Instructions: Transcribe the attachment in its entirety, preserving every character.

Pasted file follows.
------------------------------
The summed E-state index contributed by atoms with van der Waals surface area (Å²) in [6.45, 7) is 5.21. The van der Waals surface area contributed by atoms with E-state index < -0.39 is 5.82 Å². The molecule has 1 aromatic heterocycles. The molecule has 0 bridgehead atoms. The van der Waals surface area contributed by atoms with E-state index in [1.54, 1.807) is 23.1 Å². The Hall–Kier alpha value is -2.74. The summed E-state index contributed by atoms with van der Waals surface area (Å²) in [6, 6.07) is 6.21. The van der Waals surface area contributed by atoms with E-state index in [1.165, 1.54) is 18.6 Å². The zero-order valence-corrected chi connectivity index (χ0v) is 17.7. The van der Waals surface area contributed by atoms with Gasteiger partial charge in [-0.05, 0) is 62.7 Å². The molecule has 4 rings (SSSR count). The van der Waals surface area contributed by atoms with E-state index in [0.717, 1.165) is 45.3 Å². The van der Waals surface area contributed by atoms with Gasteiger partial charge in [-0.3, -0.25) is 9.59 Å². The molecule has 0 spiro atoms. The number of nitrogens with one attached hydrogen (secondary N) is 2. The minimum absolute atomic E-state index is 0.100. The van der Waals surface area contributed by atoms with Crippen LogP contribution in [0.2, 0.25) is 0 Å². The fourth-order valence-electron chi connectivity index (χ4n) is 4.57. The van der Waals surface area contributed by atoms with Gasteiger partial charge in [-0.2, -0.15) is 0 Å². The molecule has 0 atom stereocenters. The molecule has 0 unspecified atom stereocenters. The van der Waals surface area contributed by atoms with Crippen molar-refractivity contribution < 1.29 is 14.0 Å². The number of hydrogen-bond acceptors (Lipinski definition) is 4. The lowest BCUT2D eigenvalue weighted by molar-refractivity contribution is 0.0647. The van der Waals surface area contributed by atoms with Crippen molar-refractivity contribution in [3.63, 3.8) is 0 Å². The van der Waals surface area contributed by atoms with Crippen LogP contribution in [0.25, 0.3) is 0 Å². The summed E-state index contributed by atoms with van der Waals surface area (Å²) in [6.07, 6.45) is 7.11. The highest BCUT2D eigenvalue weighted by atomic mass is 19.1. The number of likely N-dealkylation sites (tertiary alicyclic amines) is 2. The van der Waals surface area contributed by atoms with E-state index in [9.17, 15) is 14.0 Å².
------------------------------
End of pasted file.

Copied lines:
The summed E-state index contributed by atoms with van der Waals surface area (Å²) in [6.45, 7) is 5.21. The van der Waals surface area contributed by atoms with E-state index < -0.39 is 5.82 Å². The molecule has 1 aromatic heterocycles. The molecule has 0 bridgehead atoms. The van der Waals surface area contributed by atoms with E-state index in [1.54, 1.807) is 23.1 Å². The Hall–Kier alpha value is -2.74. The summed E-state index contributed by atoms with van der Waals surface area (Å²) in [6, 6.07) is 6.21. The van der Waals surface area contributed by atoms with E-state index in [1.165, 1.54) is 18.6 Å². The zero-order valence-corrected chi connectivity index (χ0v) is 17.7. The van der Waals surface area contributed by atoms with Gasteiger partial charge in [-0.05, 0) is 62.7 Å². The molecule has 4 rings (SSSR count). The van der Waals surface area contributed by atoms with E-state index in [0.717, 1.165) is 45.3 Å². The van der Waals surface area contributed by atoms with Gasteiger partial charge in [-0.3, -0.25) is 9.59 Å². The molecule has 0 spiro atoms. The number of nitrogens with one attached hydrogen (secondary N) is 2. The minimum absolute atomic E-state index is 0.100. The van der Waals surface area contributed by atoms with Crippen LogP contribution in [0.2, 0.25) is 0 Å². The fourth-order valence-electron chi connectivity index (χ4n) is 4.57. The van der Waals surface area contributed by atoms with Gasteiger partial charge in [-0.2, -0.15) is 0 Å². The molecule has 0 atom stereocenters. The molecule has 0 unspecified atom stereocenters. The van der Waals surface area contributed by atoms with Crippen molar-refractivity contribution < 1.29 is 14.0 Å². The number of hydrogen-bond acceptors (Lipinski definition) is 4. The lowest BCUT2D eigenvalue weighted by molar-refractivity contribution is 0.0647. The van der Waals surface area contributed by atoms with Crippen molar-refractivity contribution in [3.63, 3.8) is 0 Å². The van der Waals surface area contributed by atoms with Crippen LogP contribution in [0.25, 0.3) is 0 Å². The summed E-state index contributed by atoms with van der Waals surface area (Å²) in [6.07, 6.45) is 7.11. The highest BCUT2D eigenvalue weighted by atomic mass is 19.1. The number of likely N-dealkylation sites (tertiary alicyclic amines) is 2. The van der Waals surface area contributed by atoms with E-state index in [9.17, 15) is 14.0 Å².